The word accountability is an extraordinarily powerful word. No one will ever argue the need for educators to be held accountable for their actions or deeds. But, what happens when you are being held accountable to a moving target? What happens when your standard of accountability continues to change? Think of education as a journey. You set your GPS for your destination, but when you get to the destination, you discover that you are in the wrong place because the destination has been changed. Has accountability become a political pawn?
Many years ago the No Child Left Behind Act was all about accountability and testing.
And we hold schools accountable for meeting the standards. There — we set an historic goal, and that is — every child should learn to read and do math at grade level by 2014. George Bush
In theory everything that was being said made sense and was a great rallying cry for educating all our students. The nation wanted the educational system to be held accountable for the education of all students. Who could not agree with that statement? Testing became the medium for determining if the schools were doing their jobs.
The key to measuring is to test. And by the way, I’ve heard every excuse in the book why we should not test — oh, there’s too many tests; you teach the test; testing is intrusive; testing is not the role of government. George Bush
This is where the problem began and this is where the term accountability became an unfair weapon of mass destruction. NCLB was considered a failure when 2014 came and went with very little to show for the years of accountability. In fact, many schools were forced to dismantle many exceptional programs like music, art and foreign language to provide room in student schedules for remedial tutoring, pre-testing and more testing. Did testing become more important than learning?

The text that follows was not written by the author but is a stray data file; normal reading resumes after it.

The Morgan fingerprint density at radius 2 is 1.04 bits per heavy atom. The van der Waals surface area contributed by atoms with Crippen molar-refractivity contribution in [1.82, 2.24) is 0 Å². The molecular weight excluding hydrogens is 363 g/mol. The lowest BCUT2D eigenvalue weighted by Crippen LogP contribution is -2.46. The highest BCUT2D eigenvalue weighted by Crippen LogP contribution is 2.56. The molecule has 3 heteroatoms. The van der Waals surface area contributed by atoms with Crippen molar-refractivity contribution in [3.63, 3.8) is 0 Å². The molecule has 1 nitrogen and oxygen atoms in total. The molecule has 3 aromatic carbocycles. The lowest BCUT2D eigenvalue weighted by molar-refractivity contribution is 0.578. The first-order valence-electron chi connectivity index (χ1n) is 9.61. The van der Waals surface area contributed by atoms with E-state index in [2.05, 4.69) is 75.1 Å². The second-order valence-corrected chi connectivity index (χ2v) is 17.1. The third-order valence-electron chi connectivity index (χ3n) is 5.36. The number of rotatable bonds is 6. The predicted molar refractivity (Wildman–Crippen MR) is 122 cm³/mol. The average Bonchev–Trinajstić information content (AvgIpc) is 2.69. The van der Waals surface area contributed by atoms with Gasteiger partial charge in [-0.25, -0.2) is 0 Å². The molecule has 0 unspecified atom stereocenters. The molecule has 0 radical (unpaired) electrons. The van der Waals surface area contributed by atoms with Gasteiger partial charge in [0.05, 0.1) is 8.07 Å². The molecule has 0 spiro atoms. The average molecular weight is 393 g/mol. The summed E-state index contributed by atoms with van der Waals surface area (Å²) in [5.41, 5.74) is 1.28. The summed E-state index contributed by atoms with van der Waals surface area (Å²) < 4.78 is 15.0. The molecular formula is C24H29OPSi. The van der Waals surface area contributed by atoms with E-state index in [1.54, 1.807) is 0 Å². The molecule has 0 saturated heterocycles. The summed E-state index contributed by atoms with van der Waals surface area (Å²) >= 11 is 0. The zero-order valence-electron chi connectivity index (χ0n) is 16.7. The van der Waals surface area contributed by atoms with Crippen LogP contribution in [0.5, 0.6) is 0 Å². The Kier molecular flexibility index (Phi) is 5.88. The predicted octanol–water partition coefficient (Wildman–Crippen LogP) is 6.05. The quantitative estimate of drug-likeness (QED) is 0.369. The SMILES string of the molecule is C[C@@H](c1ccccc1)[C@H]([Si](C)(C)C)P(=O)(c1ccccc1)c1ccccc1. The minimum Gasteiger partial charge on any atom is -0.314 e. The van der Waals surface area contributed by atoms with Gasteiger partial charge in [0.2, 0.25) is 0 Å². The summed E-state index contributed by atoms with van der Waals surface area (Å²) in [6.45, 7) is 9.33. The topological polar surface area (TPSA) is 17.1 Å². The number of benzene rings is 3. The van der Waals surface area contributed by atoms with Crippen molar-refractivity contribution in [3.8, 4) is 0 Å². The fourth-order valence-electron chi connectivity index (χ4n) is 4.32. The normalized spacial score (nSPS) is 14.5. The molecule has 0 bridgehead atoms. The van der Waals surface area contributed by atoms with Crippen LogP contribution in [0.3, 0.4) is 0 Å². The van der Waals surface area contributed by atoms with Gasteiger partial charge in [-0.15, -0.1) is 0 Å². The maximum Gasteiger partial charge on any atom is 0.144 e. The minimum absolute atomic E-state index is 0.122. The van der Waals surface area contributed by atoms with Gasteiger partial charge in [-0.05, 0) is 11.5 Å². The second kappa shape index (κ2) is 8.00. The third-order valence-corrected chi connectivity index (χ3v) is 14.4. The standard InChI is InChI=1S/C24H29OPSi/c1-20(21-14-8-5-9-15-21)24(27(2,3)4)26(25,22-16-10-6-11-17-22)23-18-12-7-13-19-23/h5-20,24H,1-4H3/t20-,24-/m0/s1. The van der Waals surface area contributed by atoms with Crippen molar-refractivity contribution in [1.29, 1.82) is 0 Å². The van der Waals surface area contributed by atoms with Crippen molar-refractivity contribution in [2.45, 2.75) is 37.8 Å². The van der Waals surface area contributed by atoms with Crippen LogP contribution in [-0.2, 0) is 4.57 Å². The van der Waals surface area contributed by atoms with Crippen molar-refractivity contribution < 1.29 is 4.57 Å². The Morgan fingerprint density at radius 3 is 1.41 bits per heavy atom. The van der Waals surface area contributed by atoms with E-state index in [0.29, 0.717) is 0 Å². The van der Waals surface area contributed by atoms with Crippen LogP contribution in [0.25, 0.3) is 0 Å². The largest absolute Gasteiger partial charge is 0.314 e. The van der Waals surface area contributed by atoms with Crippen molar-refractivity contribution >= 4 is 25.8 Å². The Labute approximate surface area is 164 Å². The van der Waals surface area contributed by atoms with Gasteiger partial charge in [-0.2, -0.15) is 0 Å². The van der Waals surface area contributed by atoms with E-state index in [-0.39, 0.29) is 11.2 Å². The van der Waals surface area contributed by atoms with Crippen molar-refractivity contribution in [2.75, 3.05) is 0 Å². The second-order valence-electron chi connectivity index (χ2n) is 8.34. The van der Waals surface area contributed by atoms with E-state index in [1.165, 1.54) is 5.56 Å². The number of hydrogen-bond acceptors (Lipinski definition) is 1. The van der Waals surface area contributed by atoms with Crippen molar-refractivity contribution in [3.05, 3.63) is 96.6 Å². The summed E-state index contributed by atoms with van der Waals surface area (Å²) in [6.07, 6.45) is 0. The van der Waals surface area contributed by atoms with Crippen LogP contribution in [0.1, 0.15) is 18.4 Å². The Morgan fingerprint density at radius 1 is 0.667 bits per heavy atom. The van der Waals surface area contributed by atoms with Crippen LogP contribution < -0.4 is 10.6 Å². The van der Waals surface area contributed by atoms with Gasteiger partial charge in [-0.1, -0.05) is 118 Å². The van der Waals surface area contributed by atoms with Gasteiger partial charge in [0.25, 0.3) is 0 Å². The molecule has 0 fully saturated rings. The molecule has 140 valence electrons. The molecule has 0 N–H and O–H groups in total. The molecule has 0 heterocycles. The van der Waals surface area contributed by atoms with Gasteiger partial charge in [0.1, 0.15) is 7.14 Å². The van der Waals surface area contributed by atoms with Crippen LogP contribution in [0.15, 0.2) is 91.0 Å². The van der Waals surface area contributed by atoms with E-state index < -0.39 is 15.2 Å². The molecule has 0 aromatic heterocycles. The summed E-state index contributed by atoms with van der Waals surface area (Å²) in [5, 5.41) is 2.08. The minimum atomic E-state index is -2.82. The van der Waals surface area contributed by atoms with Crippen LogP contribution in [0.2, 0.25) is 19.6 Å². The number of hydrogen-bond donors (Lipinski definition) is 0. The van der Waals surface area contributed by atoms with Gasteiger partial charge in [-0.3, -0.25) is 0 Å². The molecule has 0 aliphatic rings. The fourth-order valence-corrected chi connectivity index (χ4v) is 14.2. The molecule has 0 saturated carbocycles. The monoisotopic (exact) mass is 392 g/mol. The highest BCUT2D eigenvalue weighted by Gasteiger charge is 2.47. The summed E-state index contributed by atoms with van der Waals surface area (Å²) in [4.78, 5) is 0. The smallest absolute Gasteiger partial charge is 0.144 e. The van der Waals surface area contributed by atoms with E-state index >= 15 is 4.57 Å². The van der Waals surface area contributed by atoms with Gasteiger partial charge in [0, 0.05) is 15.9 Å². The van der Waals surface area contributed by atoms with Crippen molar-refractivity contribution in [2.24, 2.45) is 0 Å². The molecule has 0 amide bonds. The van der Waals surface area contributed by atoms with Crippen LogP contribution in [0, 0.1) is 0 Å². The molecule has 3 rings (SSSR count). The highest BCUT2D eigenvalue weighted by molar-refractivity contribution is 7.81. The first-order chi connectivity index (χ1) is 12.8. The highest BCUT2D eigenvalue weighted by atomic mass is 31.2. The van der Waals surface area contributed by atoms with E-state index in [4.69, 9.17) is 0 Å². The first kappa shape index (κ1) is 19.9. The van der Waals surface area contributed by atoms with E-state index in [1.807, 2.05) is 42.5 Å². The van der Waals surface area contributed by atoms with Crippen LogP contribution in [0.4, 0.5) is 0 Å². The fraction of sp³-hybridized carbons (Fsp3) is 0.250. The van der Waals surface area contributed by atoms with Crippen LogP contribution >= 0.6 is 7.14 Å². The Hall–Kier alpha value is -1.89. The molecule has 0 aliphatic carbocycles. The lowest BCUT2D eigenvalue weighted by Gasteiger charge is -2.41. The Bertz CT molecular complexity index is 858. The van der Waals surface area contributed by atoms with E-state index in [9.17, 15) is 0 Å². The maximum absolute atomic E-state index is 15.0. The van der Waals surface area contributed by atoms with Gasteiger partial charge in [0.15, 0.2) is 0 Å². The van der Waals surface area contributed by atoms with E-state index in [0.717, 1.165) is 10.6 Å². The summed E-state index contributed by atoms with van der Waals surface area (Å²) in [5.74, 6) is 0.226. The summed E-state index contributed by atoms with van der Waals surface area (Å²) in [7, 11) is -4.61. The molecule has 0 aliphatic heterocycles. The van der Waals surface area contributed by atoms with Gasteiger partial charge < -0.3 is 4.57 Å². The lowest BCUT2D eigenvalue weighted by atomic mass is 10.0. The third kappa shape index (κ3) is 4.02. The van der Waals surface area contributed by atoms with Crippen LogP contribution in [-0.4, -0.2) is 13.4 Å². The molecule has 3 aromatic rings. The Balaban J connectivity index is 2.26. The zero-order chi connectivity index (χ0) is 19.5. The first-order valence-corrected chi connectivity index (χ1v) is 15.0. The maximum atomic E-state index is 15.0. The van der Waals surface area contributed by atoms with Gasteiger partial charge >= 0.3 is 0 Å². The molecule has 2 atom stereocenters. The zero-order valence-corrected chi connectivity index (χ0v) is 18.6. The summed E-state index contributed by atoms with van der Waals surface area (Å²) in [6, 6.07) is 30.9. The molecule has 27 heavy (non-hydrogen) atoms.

Taking a look at educator accountability today, educators are still held accountable for the education of all their students, as they should be. The federal government is still requiring high stakes testing to prove a school’s value, as they shouldn’t be. We have gone from bad to potentially worse. This past year, 2015, after the students had taken the test, the powers that be decided to change the scores that indicate proficiency in learning. Simply put, if 90 points was considered an A, these people randomly decided to make 96 the minimum score to receive an A. Why would any educator want to create a moving target for a student’s success? We want to set our students up to succeed not to fail. Our students have achieved the goal for which they were told was a measure of success and now we must inform them that that just was not the case.
Why is this happening? The state of Alabama elevated a vocal dissenter of public education to their highest educational rank of secretary of education, while Texas appointed the president of the home schooling association to be their secretary of education. I’m thinking that these kind of individuals are determined to destroy public education as opposed to supporting public education and creating strategies for improvement.
The following is a recipe for the demise of public education:
- Choose a leader who hates or has absolutely no experience in public education
Create a means of measuring a school’s worth that can be changed quickly and often (see common core.
- As the schools begin to improve, change the minimum scores to make them look as if they haven’t improved.
- Make laws to create the privatization of schools, if the schools fail under the new standards. (See senate Bill 6 in PA )
- Watch frustrated public educators attempt to make a positive difference under extreme duress.
The word accountability used to be an effective word to teach people about the importance of doing a good job and working hard and being responsible. Now the word has become a political weapon. When did our kids’ education become just another political talking point? Are we willing to destroy public education to win elections?
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